Advocaat failed to build on his successful first two years in charge at Ibrox as Rangers endured a trophyless campaign in 2000-01 before more inconsistent league form in the first half of the following season led to the Dutchman resigning.
Amoruso had seen his own form suffer and had been stripped of the captaincy, but the appointment of Alex McLeish revitalised him as he won the Scottish PFA Players’ Player of the Year award in 2002.
The following season saw the Gers claim another domestic treble, with Amoruso scoring the winning goal in the Scottish Cup final, but it was his last game for the club before he joined Blackburn Rovers for £1.4million in July 2003.
However, after winning nine trophies in six years at Rangers, things did not go so well for Amoruso at Ewood Park. He scored the opening goal on his debut but suffered a knee injury that kept him out for five months and finished the season with only 11 starts in the Premier League.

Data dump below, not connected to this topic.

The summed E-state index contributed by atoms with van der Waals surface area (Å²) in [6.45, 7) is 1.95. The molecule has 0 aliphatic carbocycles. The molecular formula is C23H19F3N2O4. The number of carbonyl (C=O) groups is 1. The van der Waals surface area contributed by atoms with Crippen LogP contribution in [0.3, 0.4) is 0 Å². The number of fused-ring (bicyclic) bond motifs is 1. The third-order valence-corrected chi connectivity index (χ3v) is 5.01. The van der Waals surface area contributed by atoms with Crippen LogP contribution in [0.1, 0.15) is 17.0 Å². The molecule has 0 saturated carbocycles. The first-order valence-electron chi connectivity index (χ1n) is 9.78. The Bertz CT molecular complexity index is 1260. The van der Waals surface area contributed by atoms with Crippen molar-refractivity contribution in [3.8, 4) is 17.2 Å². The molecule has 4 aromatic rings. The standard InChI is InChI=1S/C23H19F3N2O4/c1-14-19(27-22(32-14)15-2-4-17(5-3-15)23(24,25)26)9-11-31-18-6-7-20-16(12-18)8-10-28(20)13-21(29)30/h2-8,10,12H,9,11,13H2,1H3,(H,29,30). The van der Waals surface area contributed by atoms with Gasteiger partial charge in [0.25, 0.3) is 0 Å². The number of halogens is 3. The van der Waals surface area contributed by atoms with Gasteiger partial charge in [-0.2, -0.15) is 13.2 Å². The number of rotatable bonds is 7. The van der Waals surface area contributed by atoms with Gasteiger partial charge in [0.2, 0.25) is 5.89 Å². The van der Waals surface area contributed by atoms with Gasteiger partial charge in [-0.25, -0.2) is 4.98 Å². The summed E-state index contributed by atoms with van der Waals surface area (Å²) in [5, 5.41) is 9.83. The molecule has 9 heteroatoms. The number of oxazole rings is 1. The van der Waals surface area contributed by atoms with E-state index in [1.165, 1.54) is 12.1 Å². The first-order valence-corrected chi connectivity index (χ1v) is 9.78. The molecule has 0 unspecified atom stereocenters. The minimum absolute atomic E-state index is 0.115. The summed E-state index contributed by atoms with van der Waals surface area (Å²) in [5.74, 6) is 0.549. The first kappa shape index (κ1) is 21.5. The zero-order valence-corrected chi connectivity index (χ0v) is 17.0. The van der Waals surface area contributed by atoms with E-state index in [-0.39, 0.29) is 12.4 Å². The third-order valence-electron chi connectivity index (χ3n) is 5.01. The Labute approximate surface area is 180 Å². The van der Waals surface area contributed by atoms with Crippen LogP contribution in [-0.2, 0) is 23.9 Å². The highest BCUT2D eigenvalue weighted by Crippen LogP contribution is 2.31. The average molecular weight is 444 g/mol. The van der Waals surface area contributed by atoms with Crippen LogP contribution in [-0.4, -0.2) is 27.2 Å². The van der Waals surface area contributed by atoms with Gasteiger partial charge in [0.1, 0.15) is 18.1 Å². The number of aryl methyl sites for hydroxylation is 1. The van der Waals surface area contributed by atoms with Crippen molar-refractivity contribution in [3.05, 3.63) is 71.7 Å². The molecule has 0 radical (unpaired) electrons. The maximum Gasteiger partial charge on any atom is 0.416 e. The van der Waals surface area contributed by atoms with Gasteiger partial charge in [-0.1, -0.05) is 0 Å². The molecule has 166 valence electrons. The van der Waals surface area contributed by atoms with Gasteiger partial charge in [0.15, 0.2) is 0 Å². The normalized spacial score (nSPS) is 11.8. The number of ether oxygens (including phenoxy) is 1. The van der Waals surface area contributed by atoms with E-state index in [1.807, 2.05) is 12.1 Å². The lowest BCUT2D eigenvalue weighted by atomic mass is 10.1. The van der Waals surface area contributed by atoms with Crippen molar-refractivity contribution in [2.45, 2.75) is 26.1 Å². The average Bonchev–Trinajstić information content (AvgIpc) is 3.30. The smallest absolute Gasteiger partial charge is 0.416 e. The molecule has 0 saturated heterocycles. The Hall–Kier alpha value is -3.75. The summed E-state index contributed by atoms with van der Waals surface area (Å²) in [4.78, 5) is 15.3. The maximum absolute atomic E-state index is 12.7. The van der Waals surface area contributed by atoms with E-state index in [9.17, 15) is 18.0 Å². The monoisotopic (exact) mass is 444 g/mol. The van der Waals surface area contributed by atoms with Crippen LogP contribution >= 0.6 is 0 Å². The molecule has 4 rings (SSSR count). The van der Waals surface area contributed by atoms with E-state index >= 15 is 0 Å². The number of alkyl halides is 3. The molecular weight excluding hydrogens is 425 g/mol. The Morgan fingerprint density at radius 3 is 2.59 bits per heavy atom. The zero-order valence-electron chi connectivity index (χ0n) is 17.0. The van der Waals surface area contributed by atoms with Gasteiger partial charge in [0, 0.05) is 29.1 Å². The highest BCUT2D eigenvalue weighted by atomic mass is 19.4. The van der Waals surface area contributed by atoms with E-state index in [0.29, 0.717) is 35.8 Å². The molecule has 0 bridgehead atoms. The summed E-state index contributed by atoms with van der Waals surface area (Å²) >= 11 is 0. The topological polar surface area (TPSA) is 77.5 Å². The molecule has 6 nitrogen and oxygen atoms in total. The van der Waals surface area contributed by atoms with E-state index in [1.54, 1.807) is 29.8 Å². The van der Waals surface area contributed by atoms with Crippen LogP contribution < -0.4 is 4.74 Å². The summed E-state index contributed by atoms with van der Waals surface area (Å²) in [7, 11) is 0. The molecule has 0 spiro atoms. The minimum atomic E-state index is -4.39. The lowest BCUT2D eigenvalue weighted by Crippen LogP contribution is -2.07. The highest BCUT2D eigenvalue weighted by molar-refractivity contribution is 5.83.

The man who signed him, Graeme Souness, left shortly into the following season to take the Newcastle United job, and Amoruso would start only four more league games, the next four, under his replacement Mark Hughes.
“It was an experience not so lucky for many reasons, but I loved it anyway,” Amoruso says.
“I had some injuries, but less than the ones they said. The reality is that I had some problems with Mr Hughes who didn’t respect me. He wanted me to stay when I had some interesting offers and then he didn’t let me play.
“During my second year in Blackburn, I could have left in January, but he didn’t let me go and then didn’t consider me for the rest of the season.
“Then at the end of the season, he said again I could leave, but then I decided to remain because the offers were not as interesting as the January ones.